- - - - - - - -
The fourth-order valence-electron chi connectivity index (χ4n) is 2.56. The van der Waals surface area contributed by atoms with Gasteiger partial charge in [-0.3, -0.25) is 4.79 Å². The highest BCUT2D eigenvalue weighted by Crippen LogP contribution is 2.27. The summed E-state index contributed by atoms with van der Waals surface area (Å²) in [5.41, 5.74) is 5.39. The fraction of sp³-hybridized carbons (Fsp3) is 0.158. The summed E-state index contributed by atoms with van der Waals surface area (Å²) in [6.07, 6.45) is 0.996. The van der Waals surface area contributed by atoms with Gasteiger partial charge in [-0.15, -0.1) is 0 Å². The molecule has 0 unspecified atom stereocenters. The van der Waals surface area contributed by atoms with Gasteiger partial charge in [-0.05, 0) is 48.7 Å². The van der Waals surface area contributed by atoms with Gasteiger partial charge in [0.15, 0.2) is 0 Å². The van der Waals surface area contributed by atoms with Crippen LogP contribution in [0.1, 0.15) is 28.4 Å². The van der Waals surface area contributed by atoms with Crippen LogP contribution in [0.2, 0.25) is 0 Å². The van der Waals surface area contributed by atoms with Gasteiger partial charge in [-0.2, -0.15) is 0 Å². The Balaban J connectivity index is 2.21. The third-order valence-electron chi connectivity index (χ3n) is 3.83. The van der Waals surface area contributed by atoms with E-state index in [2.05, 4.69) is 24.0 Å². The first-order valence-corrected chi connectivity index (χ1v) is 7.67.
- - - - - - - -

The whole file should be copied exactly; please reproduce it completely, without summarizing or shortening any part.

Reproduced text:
The fourth-order valence-electron chi connectivity index (χ4n) is 2.56. The van der Waals surface area contributed by atoms with Gasteiger partial charge in [-0.3, -0.25) is 4.79 Å². The highest BCUT2D eigenvalue weighted by Crippen LogP contribution is 2.27. The summed E-state index contributed by atoms with van der Waals surface area (Å²) in [5.41, 5.74) is 5.39. The fraction of sp³-hybridized carbons (Fsp3) is 0.158. The summed E-state index contributed by atoms with van der Waals surface area (Å²) in [6.07, 6.45) is 0.996. The van der Waals surface area contributed by atoms with Gasteiger partial charge in [-0.15, -0.1) is 0 Å². The molecule has 0 unspecified atom stereocenters. The van der Waals surface area contributed by atoms with Gasteiger partial charge in [-0.05, 0) is 48.7 Å². The van der Waals surface area contributed by atoms with Gasteiger partial charge in [0.15, 0.2) is 0 Å². The van der Waals surface area contributed by atoms with Crippen LogP contribution in [0.1, 0.15) is 28.4 Å². The van der Waals surface area contributed by atoms with Crippen LogP contribution in [0.2, 0.25) is 0 Å². The van der Waals surface area contributed by atoms with Gasteiger partial charge in [-0.2, -0.15) is 0 Å². The Balaban J connectivity index is 2.21. The third-order valence-electron chi connectivity index (χ3n) is 3.83. The van der Waals surface area contributed by atoms with E-state index in [2.05, 4.69) is 24.0 Å². The first-order valence-corrected chi connectivity index (χ1v) is 7.67.